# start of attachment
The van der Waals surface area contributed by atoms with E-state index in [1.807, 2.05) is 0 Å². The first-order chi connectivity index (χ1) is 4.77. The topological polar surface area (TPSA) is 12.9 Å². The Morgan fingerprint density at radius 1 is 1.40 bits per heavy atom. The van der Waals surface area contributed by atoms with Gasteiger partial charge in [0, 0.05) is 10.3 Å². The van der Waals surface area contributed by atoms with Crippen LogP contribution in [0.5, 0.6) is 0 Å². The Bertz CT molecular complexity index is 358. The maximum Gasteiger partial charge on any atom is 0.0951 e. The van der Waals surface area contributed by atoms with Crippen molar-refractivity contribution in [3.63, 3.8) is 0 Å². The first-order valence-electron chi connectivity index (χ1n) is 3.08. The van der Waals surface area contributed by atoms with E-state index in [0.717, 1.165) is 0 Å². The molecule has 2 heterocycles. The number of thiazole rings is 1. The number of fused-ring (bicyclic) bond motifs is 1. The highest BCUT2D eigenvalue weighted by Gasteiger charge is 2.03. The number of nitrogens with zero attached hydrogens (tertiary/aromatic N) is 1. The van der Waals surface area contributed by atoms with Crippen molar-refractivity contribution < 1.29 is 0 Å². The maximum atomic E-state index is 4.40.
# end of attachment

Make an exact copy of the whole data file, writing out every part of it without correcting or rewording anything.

The van der Waals surface area contributed by atoms with E-state index in [1.807, 2.05) is 0 Å². The first-order chi connectivity index (χ1) is 4.77. The topological polar surface area (TPSA) is 12.9 Å². The Morgan fingerprint density at radius 1 is 1.40 bits per heavy atom. The van der Waals surface area contributed by atoms with Gasteiger partial charge in [0, 0.05) is 10.3 Å². The van der Waals surface area contributed by atoms with Crippen LogP contribution in [0.5, 0.6) is 0 Å². The Bertz CT molecular complexity index is 358. The maximum Gasteiger partial charge on any atom is 0.0951 e. The van der Waals surface area contributed by atoms with Crippen molar-refractivity contribution in [3.63, 3.8) is 0 Å². The first-order valence-electron chi connectivity index (χ1n) is 3.08. The van der Waals surface area contributed by atoms with E-state index in [0.717, 1.165) is 0 Å². The molecule has 2 heterocycles. The number of thiazole rings is 1. The number of fused-ring (bicyclic) bond motifs is 1. The highest BCUT2D eigenvalue weighted by Gasteiger charge is 2.03. The number of nitrogens with zero attached hydrogens (tertiary/aromatic N) is 1. The van der Waals surface area contributed by atoms with Crippen molar-refractivity contribution < 1.29 is 0 Å². The maximum atomic E-state index is 4.40.